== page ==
What parents should know about VR gaming

Immersing yourself in virtual reality (VR) is no longer just for wealthy tech enthusiasts. VR goggles are now available on the market at affordable prices and the range of VR games continues to grow. Today, VR goggles may not be widely used in the average household, but that could change in the near future. This article summarises the most important information about VR games and it provides information for parents whose children are already using VR today.

Date 2024-06-21 Author German Safer Internet Centre Section awareness Topic gaming Audience parents and carers, teachers, educators and professionals
Kid using VR goggles in his living room

What is virtual reality?

Virtual reality refers to the immersion of the player in a computer-generated environment. This virtual reality is usually viewed through VR goggles. Once these are placed directly in front of the eyes, the physical space becomes no longer visible to the player. The VR goggles are equipped with sensors that detect head movements. In this way, when the player turns their head to the left, their gaze in the virtual reality environment will also move in the same direction. This gives the player the feeling of actually being inside the artificial environment. VR goggles usually include hand-held controllers. These are also equipped with sensors, which makes it possible to display virtual hands and arms that move in the same way as the player’s real hands and arms.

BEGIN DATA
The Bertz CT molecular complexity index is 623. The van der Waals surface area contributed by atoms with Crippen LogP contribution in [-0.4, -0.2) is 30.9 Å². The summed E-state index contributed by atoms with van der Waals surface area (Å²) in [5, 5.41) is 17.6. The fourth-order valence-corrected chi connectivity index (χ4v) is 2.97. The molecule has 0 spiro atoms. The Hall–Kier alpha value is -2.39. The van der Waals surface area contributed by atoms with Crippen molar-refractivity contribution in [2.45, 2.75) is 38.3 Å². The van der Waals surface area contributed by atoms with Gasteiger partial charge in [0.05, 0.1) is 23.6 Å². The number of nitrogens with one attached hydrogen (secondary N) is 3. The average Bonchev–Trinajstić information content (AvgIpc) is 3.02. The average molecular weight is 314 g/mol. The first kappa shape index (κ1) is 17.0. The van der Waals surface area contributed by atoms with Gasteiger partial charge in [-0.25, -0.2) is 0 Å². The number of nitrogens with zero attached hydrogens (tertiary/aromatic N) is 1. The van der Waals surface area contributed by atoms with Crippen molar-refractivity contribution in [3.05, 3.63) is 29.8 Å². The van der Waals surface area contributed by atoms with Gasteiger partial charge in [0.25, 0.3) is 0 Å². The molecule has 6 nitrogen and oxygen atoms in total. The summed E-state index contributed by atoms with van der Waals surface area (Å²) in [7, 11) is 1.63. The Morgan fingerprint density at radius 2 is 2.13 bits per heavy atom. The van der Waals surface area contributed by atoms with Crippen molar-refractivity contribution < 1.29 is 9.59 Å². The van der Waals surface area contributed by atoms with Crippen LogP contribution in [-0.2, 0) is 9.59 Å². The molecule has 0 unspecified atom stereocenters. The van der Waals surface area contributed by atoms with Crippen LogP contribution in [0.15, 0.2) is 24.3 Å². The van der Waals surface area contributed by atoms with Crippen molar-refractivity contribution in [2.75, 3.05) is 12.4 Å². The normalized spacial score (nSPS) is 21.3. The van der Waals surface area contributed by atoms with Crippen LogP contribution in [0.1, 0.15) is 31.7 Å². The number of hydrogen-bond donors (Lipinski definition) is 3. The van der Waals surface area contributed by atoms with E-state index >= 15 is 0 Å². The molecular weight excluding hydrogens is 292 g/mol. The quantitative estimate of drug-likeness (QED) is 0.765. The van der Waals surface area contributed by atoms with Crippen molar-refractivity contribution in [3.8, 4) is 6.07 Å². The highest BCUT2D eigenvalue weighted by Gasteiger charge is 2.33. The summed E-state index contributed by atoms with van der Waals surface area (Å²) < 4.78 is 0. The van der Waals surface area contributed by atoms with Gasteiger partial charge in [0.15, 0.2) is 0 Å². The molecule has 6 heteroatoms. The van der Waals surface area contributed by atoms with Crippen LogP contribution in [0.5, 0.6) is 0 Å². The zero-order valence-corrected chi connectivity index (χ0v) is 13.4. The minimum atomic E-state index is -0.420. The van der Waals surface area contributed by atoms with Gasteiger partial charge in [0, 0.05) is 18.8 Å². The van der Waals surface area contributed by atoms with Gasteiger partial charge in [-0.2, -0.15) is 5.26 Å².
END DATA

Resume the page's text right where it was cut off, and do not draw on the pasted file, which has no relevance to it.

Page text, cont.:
What makes VR different from traditional gaming?

VR gaming differs from traditional gaming in two main ways: immersion and embodiment.
The word immersion describes the feeling of being totally absorbed in a world. People can experience immersion not only in VR games. For example, an exciting book, a gripping TV series or a compelling video game can also be immersive. However, VR games have a particularly powerful effect because the real-world environment is completely blocked out. A VR player cannot take their eyes off the screen. Moreover, players usually also wear headphones to immerse themselves acoustically in the virtual world.

Embodiment, on the other hand, is the feeling of perceiving a virtual body as one’s own. In most VR games, the player sees the virtual world from a first-person perspective. Many games also display virtual hands and arms that the player can control with the movements of their real hands and arms. The VR representation is modelled on the way we perceive the world in everyday life: we see the environment through our eyes and see our hands interacting with it. This similarity in perception between the real and the virtual world makes players feel as if they are actually the owners of the virtual body. This effect has been widely studied outside of virtual reality. For example, people with prosthetic limbs feel that such limbs, although artificial, are part of their body.

How widespread is VR gaming in Germany?

In November 2023, the German Games Industry Association asked how many people in Germany already own a VR headset. The survey revealed that there are already 3.7 million VR headsets in German households and that a further 4.7 million people are planning to purchase VR goggles.
Compared to other gaming consoles, VR devices are still a niche product. In Germany, 13 million people play on PCs, 19 million on other consoles and 23 million on smartphones (source: Annual Report of the German Games Industry 2023).

What VR games are available for children?

The market for VR games is currently very diverse. There are VR games for almost every known video game genre, including racing, role-play and skill-based games. The current global list of VR games contains over 4,000 entries and gives an idea of the wide range of VR games available.